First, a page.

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Piedmont Medical Center: Stop Carolinas HealthCare from building Fort Mill hospital

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  • Fort Mill hospital timeline

    2005: Piedmont Medical Center, Carolinas HealthCare System and Novant Health apply to build 64-bed hospital in York County. Piedmont amends its application to 100 beds.

    May 2006: S.C. Department of Health and Environmental Control awards project to Piedmont Medical. Carolinas HealthCare and Novant appeal.

    April 2010: S.C. Supreme Court affirms lower court order, sending process back to DHEC.

    September 2011: DHEC awards certificate of need to Carolinas HealthCare.

    November 2011: Piedmont Medical and Novant appeal.

    January 2013: Motions for summary judgment, filed by Novant and Piedmont, denied.

    February 2013: Novant withdraws objections.

    March 2013: Piedmont Medical files motion for summary judgment, alleging Carolinas HealthCare can’t build in South Carolina.

    April 8: Trial set to begin before S.C Administration Law Court Judge Phillip Lenski.



ROCK HILL Escalating a turf war that has raged for seven years, Piedmont Medical Center in Rock Hill has asked a South Carolina judge to bar Carolinas HealthCare System from building a new hospital in Fort Mill, S.C.

Lawyers for Piedmont Medical Center asked an administrative law judge to overturn the decision by South Carolina regulators that allows Carolinas HealthCare to build in Fort Mill.

Piedmont Medical argues that North Carolina’s 1943 Hospital Authorities Act, which governs the public, nonprofit Carolinas HealthCare, prohibits the Charlotte-based system from building outside North Carolina.

Lawyers for Carolinas HealthCare counter that this issue was decided in 2009 after it was raised by Novant Health, which had also applied to build the Fort Mill hospital.

At the time, Administrative Law Judge Carolyn Matthews denied Novant’s objection and ruled that North Carolina law appears to give Carolinas HealthCare “broad enough ... powers” to operate in South Carolina and that the largest hospital system in the Carolinas already has “substantial presence” in the state.

The battle over a Fort Mill hospital has been in the court since 2006. That’s when Carolinas HealthCare and Novant, Charlotte’s two major hospital systems, challenged the S.C. Department of Health and Environmental Control’s initial decision to award the project to Piedmont Medical.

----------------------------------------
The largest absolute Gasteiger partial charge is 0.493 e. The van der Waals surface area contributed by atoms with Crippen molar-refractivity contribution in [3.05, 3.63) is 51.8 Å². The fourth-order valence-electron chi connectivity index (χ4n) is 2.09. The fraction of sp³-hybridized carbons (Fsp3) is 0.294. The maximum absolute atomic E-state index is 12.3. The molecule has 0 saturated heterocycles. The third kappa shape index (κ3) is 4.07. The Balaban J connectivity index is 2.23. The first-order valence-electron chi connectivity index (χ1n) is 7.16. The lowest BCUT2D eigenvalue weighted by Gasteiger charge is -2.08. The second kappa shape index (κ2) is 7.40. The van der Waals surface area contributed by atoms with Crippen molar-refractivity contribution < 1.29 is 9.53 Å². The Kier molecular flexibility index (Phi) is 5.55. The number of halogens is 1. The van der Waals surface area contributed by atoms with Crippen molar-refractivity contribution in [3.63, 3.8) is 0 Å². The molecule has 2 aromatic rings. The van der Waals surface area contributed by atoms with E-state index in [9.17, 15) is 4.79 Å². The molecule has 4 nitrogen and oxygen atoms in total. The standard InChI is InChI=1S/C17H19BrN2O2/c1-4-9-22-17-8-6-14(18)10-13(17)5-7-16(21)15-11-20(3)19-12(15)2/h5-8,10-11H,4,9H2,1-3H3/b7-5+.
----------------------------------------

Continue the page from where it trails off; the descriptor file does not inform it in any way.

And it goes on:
After several challenges, DHEC was ordered to start the process over in 2009. All three hospital systems applied again, and in 2011, Carolinas HealthCare won the right to build a $77.5 million, 64-bed hospital in Fort Mill.

But that didn’t end the fight.

Both Piedmont Medical and Novant appealed, and Novant bowed out in February. Piedmont Medical’s appeal is scheduled to be heard in South Carolina Administrative Law Court, starting Monday.

Piedmont Medical, owned by for-profit Tenet Healthcare Corp., has argued it is best positioned geographically to serve residents of northern York County.

In its latest motion, Piedmont Medical contends that, if the Hospital Authorities Act is read in conjunction with the North Carolina Constitution, “it is clear that (Carolinas HealthCare) is given the authority to act to benefit North Carolina residents only.”

Throughout the debate, Carolinas HealthCare has argued that it already serves many upstate South Carolina residents through its hospital in south Mecklenburg – Carolinas Medical Center-Pineville – and its 17 doctors’ offices in the York, Lancaster and Chesterfield counties in South Carolina. The Fort Mill hospital site is 4 miles south of the Mecklenburg County border.

“The North Carolina-South Carolina border is not the Berlin wall,” the Carolinas HealthCare response says. “Thousands cross it each day to go to work or perform other activities in South Carolina.”

Further, Carolinas HealthCare argues that Piedmont Medical should not be allowed to argue that Carolinas HealthCare can’t operate in South Carolina because the two systems jointly own two radiation therapy centers in York and Lancaster counties.

Carolinas HealthCare also manages and has partial ownership in a number of hospitals and health facilities in South Carolina, including Roper Hospital and Bon Secours-St. Francis Xavier Hospital, both in Charleston.

Finally, Carolinas HealthCare said Piedmont Medical should not be allowed to raise this latest objection related to North Carolina law because “it has failed to present its argument at any time in this eight-year process until now.”

Garloch: 704-358-5078
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